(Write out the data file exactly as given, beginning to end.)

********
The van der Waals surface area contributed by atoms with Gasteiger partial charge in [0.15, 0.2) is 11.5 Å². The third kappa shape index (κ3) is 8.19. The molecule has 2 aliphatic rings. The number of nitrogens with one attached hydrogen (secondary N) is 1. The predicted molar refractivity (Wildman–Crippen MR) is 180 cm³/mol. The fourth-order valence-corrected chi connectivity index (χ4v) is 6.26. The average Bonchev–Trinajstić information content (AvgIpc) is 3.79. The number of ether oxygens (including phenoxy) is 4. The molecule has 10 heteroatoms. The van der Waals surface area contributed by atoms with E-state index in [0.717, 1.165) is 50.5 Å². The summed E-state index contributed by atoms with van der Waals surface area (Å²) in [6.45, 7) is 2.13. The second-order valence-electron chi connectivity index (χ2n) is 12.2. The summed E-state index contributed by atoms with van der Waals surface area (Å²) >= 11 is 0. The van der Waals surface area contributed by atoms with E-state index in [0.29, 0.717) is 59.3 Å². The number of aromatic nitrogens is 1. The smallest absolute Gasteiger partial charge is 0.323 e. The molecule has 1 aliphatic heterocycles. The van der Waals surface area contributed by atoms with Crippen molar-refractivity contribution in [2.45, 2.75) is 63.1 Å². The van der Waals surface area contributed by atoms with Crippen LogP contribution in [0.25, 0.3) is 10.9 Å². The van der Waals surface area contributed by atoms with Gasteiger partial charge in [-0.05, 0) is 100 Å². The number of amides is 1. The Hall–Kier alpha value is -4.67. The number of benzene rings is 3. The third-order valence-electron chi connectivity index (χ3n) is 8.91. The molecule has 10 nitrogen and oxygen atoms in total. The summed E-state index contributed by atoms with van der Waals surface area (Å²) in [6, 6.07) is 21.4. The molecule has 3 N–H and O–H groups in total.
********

The van der Waals surface area contributed by atoms with Gasteiger partial charge in [0.15, 0.2) is 11.5 Å². The third kappa shape index (κ3) is 8.19. The molecule has 2 aliphatic rings. The number of nitrogens with one attached hydrogen (secondary N) is 1. The predicted molar refractivity (Wildman–Crippen MR) is 180 cm³/mol. The fourth-order valence-corrected chi connectivity index (χ4v) is 6.26. The average Bonchev–Trinajstić information content (AvgIpc) is 3.79. The number of ether oxygens (including phenoxy) is 4. The molecule has 10 heteroatoms. The van der Waals surface area contributed by atoms with E-state index in [0.717, 1.165) is 50.5 Å². The summed E-state index contributed by atoms with van der Waals surface area (Å²) in [6.45, 7) is 2.13. The second-order valence-electron chi connectivity index (χ2n) is 12.2. The summed E-state index contributed by atoms with van der Waals surface area (Å²) >= 11 is 0. The van der Waals surface area contributed by atoms with E-state index in [0.29, 0.717) is 59.3 Å². The number of aromatic nitrogens is 1. The smallest absolute Gasteiger partial charge is 0.323 e. The molecule has 1 aliphatic heterocycles. The van der Waals surface area contributed by atoms with Crippen molar-refractivity contribution in [2.45, 2.75) is 63.1 Å². The van der Waals surface area contributed by atoms with Crippen LogP contribution in [0.25, 0.3) is 10.9 Å². The van der Waals surface area contributed by atoms with Gasteiger partial charge in [-0.05, 0) is 100 Å². The number of amides is 1. The Hall–Kier alpha value is -4.67. The number of benzene rings is 3. The third-order valence-electron chi connectivity index (χ3n) is 8.91. The molecule has 10 nitrogen and oxygen atoms in total. The summed E-state index contributed by atoms with van der Waals surface area (Å²) in [6, 6.07) is 21.4. The molecule has 3 N–H and O–H groups in total.